Figure 1. Schematics of amplifier circuits using n-p-n and p-n-p transistors and the schematic symbols for the two transistors: (a) schematic of an amplifier circuit using an n-p-n transistor, (b) schematic of an amplifier circuit using a p-n-p transistor, (c) schematic symbol for an n-p-n transistor, (d) schematic symbol for a p-n-p transistor; (E) emitter, (B) base, (C) collector, (RL) load, (U) supply source voltage, (i) current. The arrows indicate the direction of the electron motion, which is opposite to the direction of the current.

transistors (mainly for operation in the acoustic and ultrasonic frequency ranges), high-frequency transistors (up to 300 megahertz), and microwave transistors (above 300 megahertz).

Germanium and silicon are mainly used as the semiconductor materials for the fabrication of transistors. According to the technology used to obtain regions with different types of conductivity in the crystal (seeSEMICONDUCTOR ELECTRONICS), the following types of transistors are distinguished: alloy, diffused, inversion, diffused-alloy, mesa, epitaxial, planar (seePLANAR PROCESS), and planar-epitaxial. Transistors are also subdivided into those having hermetically sealed metal-glass, cermet, or plastic casings and those without casings; casingless transistors have a temporary shield (for example, a thin layer of lacquer, resin, or low-melting glass) to protect the crystal from environmental effects, and the device that contains the transistors is hermetically sealed. Silicon planar and planar-epitaxial transistors have become the most widely used types.

The invention of the transistor made possible the miniaturization of electronic equipment on the basis of the advances in rapidly developing semiconductor electronics. Compared with first-generation electronic equipment, which is based on electron tubes, second-generation electronic equipment for the same purposes, which is based on such semiconductor devices as transistors, is one-tenth to one-hundredth the size and weight, has better reliability, and requires considerably less electric power. The semiconductor component in a present-day transistor is extremely small; even in the most powerful transistors the area of the crystal is not more than several square millimeters. The operational reliability of a transistor, which is determined from the statistical mean time to failure, is typically ~105 hours and reaches 106 hours in certain cases. Unlike electron tubes, transistors can operate with low-voltage power supplies (down to several tenths of a volt); the current required in this case may be as small as a few microamperes. High-power transistors operate at voltages of 10–30 volts and currents of up to several tens of amperes and deliver up to 100 or more watts to a load.

Transistors can be used to amplify signals with frequencies of up to 10 gigahertz; this upper limit corresponds to a wavelength of 3 cm. With respect to noise characteristics in the low-frequency range, transistors compete successfully with low-noise electrometer tubes. In the frequency range up to 1 gigahertz, transistors have a noise factor of not more than 1.5–3.0 decibels. At higher frequencies the noise factor increases, reaching 6–10 decibels at frequencies of 6–10 gigahertz.

The transistor is the fundamental element in present-day microelectronic devices. Advances in the planar process have made it possible to produce, on a single semiconductor crystal with an area of 30–35 mm2, electronic devices in which there are up to several tens of thousands of transistors. Such devices, which are called integrated circuits (IC’s), form the basis of third-generation electronic equipment. Examples of such equipment include electronic wristwatches, which contain 600 to 1,500 transistors, and pocket calculators, which contain several thousand transistors. The shift to the use of IC’s has established a new trend in the design and production of small-sized and reliable electronic equipment: microelectronics. The advantages of transistors, together with advances in production technology, have made it possible to develop computers containing up to several hundred thousand elements, to install complex electronic equipment in aircraft and space vehicles, and to fabricate miniaturized electronic equipment for use, for example, in diverse fields of industry, in medicine, and in the home. As with other semiconductor devices, transistors have both advantages and a number of disadvantages; the primary drawback of transistors is their limited range of operating temperatures. Thus, germanium transistors operate at temperatures not higher than 100°C, and silicon transistors are restricted to temperatures not higher than 200°C. Other shortcomings of transistors include substantial variations in their parameters with variations in operating temperature and a fairly high sensitivity to ionizing radiation. (See alsoDRIFT TRANSISTOR, PULSE TRANSISTOR, INVERSION TRANSISTOR, and AVALANCHE TRANSISTOR.)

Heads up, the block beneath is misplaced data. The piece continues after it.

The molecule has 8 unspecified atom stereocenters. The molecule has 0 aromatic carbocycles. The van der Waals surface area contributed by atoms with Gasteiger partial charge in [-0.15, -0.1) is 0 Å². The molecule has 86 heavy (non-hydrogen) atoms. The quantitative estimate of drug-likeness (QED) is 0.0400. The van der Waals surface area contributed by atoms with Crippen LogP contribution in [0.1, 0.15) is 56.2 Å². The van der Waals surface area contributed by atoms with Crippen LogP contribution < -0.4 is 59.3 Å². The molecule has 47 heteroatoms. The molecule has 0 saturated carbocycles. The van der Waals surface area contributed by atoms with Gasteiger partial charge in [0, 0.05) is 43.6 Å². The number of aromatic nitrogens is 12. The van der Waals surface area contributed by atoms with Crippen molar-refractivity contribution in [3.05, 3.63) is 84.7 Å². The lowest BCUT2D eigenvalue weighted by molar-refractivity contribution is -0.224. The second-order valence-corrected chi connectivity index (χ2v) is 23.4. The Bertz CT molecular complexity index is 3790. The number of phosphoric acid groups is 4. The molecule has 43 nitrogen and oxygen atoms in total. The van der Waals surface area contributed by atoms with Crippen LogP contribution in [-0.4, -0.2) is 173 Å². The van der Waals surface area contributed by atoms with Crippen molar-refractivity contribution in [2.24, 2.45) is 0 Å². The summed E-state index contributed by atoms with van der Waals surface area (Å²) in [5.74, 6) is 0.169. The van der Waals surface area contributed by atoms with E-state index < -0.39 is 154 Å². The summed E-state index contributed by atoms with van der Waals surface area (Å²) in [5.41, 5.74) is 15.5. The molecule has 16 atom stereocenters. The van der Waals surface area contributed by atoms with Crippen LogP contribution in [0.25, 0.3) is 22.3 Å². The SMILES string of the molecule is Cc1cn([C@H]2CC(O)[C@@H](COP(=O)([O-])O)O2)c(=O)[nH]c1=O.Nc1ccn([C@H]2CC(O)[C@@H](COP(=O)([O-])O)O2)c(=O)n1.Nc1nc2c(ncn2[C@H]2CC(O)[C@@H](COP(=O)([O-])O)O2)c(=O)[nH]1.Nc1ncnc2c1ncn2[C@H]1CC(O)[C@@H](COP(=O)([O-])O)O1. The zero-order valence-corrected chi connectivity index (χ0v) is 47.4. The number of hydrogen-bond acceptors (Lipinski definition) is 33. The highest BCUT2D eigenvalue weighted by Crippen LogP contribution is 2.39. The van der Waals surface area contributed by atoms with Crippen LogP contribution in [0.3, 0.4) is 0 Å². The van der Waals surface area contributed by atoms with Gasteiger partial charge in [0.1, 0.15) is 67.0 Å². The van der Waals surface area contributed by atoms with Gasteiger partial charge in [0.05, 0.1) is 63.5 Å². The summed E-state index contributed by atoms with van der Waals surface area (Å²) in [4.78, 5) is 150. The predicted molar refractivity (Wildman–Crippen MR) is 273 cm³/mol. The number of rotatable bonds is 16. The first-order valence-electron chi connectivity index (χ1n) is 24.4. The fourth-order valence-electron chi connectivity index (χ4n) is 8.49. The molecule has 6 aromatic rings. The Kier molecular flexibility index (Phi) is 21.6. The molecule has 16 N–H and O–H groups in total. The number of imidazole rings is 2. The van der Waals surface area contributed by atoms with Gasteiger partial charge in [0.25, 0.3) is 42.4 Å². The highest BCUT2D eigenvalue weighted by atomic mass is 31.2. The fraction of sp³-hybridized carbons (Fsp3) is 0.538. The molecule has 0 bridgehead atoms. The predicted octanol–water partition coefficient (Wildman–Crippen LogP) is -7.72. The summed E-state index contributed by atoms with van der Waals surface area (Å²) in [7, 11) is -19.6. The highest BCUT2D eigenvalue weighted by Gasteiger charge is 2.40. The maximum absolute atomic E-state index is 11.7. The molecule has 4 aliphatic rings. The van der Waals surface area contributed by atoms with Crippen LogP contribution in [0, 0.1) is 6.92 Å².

REFERENCES

Fedotov, la. A. Osnovy fiziki poluprovodnikovykh priborov [2nd ed.]. Moscow, 1970.
Kremnievye planarnye tranzistory. Edited by la. A. Fedotov. Moscow, 1973.
Sze, S. M. Fizika poluprovodnikovykh priborov. Moscow, 1973. (Translated from English.)

IA. A. FEDOTOV

transistor

[tran′zis·tər]
(electronics)
An active component of an electronic circuit consisting of a small block of semiconducting material to which at least three electrical contacts are made, usually two closely spaced rectifying contacts and one ohmic (nonrectifying) contact; it may be used as an amplifier, detector, or switch.

transistor